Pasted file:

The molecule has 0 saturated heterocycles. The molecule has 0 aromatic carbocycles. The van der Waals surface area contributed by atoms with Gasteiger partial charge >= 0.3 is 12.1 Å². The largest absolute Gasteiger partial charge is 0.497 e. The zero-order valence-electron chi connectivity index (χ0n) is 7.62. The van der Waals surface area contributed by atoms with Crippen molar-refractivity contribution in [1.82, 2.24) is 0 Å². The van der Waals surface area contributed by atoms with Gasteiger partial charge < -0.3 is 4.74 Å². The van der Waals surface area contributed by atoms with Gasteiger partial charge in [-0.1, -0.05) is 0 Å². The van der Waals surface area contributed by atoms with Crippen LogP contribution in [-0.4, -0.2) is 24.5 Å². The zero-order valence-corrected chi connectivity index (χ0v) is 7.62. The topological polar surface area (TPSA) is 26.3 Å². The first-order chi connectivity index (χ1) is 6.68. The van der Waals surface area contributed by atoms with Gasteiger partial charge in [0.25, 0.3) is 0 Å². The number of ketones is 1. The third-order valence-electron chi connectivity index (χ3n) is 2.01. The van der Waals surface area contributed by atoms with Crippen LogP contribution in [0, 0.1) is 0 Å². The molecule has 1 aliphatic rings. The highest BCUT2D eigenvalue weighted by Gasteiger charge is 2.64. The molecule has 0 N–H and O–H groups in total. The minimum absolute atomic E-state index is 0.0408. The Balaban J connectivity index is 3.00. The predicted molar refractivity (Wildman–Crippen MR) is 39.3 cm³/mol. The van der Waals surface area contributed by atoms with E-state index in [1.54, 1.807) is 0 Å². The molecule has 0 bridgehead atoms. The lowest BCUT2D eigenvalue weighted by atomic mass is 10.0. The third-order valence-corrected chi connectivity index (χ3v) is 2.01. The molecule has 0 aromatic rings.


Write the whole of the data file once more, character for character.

The molecule has 0 saturated heterocycles. The molecule has 0 aromatic carbocycles. The van der Waals surface area contributed by atoms with Gasteiger partial charge >= 0.3 is 12.1 Å². The largest absolute Gasteiger partial charge is 0.497 e. The zero-order valence-electron chi connectivity index (χ0n) is 7.62. The van der Waals surface area contributed by atoms with Crippen molar-refractivity contribution in [1.82, 2.24) is 0 Å². The van der Waals surface area contributed by atoms with Gasteiger partial charge < -0.3 is 4.74 Å². The van der Waals surface area contributed by atoms with Gasteiger partial charge in [-0.1, -0.05) is 0 Å². The van der Waals surface area contributed by atoms with Crippen LogP contribution in [-0.4, -0.2) is 24.5 Å². The zero-order valence-corrected chi connectivity index (χ0v) is 7.62. The topological polar surface area (TPSA) is 26.3 Å². The first-order chi connectivity index (χ1) is 6.68. The van der Waals surface area contributed by atoms with Gasteiger partial charge in [0.25, 0.3) is 0 Å². The number of ketones is 1. The third-order valence-electron chi connectivity index (χ3n) is 2.01. The van der Waals surface area contributed by atoms with Crippen LogP contribution in [0, 0.1) is 0 Å². The molecule has 1 aliphatic rings. The highest BCUT2D eigenvalue weighted by Gasteiger charge is 2.64. The molecule has 0 N–H and O–H groups in total. The minimum absolute atomic E-state index is 0.0408. The Balaban J connectivity index is 3.00. The predicted molar refractivity (Wildman–Crippen MR) is 39.3 cm³/mol. The van der Waals surface area contributed by atoms with E-state index in [1.54, 1.807) is 0 Å². The molecule has 0 bridgehead atoms. The lowest BCUT2D eigenvalue weighted by atomic mass is 10.0. The third-order valence-corrected chi connectivity index (χ3v) is 2.01. The molecule has 0 aromatic rings.